Infertility may be a consequence of cryptorchidism. We previously reported, using a large study cohort, that 38% of formerly bilateral cryptorchid men, 10% of unilateral cryptorchid men, and 5% of the control group were infertile. Men from this cohort donated blood and semen samples for inhibin B, FSH, LH, testosterone, free testosterone, and semen analyses. Results are reported comparing the entire group; some comparisons are based on normal or low sperm density. Data are also presented for men who had fathered children or had unsuccessfully attempted paternity. Mean (±SD) inhibin B levels were lower for the cryptorchid men (109 ± 59 pg/mL) than the control men (153 ± 60; P < 0.001), and FSH levels were higher (7.4 ± 6.2 and 4.0 ± 3.2; P < 0.0001). Inhibin B levels correlated with all other parameters for the cryptorchid group; however, correlations for the control group were only found with gonadotropins. Among the cryptorchid men, levels were significantly greater among men with normal sperm counts than men with low sperm counts (124 ± 47 vs. 75 ± 48 pg/mL; P < 0.0001). No difference was present for the control group (155 ± 61 vs. 149 ± 63 pg/mL). When the fertile group (based on paternity) vs. the infertile group (based on attempted paternity) were compared, significant differences were found for the cryptorchid group (117 ± 62 vs. 73 ± 52 pg/mL; P < 0.03), but not the control group (163 ± 62 vs. 146 ± 73 pg/mL). These data reveal relationships not apparent among the control group of men, which includes infertile men. Inhibin B data suggest that a larger portion of formerly cryptorchid men have compromised testicular function than indicated by paternity data. Low levels of inhibin B among individuals are an indication of diminished seminiferous tubule function and thus compromised potential for fertility. Low inhibin B levels together with elevated FSH levels and decreased sperm density are indicative of a high risk of infertility.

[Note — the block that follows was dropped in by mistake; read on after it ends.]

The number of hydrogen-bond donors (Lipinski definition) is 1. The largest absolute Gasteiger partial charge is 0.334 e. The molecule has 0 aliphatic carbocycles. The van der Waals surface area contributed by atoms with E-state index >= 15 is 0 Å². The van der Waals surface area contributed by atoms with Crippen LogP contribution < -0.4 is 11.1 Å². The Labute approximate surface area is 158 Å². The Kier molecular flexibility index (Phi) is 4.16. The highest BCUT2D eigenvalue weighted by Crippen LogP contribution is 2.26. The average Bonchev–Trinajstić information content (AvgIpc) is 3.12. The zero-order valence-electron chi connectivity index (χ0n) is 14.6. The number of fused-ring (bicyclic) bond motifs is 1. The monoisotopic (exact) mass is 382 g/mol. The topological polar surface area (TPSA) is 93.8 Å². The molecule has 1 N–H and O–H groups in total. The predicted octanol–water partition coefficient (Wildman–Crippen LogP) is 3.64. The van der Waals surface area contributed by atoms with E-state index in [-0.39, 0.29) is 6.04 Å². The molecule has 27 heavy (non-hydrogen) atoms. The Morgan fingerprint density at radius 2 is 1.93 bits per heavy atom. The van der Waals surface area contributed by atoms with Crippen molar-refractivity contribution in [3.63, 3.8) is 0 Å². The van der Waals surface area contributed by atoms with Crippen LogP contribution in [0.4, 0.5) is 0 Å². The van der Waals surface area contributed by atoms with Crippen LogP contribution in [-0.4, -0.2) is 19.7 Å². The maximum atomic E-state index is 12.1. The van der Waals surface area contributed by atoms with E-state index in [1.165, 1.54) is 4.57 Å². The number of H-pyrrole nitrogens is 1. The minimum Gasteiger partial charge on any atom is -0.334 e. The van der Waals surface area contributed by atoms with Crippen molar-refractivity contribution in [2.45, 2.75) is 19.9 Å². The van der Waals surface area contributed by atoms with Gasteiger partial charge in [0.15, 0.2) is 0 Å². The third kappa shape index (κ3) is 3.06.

All Science Journal Classification (ASJC) codes
- Endocrinology, Diabetes and Metabolism
- Clinical Biochemistry
- Biochemistry, medical